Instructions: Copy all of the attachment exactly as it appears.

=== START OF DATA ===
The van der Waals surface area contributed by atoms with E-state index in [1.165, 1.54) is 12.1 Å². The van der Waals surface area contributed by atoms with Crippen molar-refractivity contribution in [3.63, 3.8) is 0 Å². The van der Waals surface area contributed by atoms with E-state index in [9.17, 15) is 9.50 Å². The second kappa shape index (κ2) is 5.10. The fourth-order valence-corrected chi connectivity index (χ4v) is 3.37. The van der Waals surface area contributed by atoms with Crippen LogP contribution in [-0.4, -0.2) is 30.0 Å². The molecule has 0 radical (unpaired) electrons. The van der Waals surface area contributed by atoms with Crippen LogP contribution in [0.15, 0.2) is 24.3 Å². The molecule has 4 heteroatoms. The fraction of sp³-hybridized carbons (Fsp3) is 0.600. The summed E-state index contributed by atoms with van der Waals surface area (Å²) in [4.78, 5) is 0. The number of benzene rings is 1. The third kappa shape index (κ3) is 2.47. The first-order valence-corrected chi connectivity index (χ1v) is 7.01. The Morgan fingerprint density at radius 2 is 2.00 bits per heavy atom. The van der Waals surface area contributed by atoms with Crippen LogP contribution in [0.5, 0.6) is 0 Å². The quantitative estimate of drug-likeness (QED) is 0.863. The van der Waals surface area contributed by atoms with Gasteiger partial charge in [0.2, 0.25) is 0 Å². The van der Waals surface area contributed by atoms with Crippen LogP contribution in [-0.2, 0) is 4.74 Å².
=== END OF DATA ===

The van der Waals surface area contributed by atoms with E-state index in [1.165, 1.54) is 12.1 Å². The van der Waals surface area contributed by atoms with Crippen molar-refractivity contribution in [3.63, 3.8) is 0 Å². The van der Waals surface area contributed by atoms with E-state index in [9.17, 15) is 9.50 Å². The second kappa shape index (κ2) is 5.10. The fourth-order valence-corrected chi connectivity index (χ4v) is 3.37. The van der Waals surface area contributed by atoms with Crippen LogP contribution in [-0.4, -0.2) is 30.0 Å². The molecule has 0 radical (unpaired) electrons. The van der Waals surface area contributed by atoms with Crippen LogP contribution in [0.15, 0.2) is 24.3 Å². The molecule has 4 heteroatoms. The fraction of sp³-hybridized carbons (Fsp3) is 0.600. The summed E-state index contributed by atoms with van der Waals surface area (Å²) in [4.78, 5) is 0. The number of benzene rings is 1. The third kappa shape index (κ3) is 2.47. The first-order valence-corrected chi connectivity index (χ1v) is 7.01. The Morgan fingerprint density at radius 2 is 2.00 bits per heavy atom. The van der Waals surface area contributed by atoms with Crippen LogP contribution in [0.5, 0.6) is 0 Å². The quantitative estimate of drug-likeness (QED) is 0.863. The van der Waals surface area contributed by atoms with Gasteiger partial charge in [0.2, 0.25) is 0 Å². The van der Waals surface area contributed by atoms with Crippen LogP contribution in [-0.2, 0) is 4.74 Å².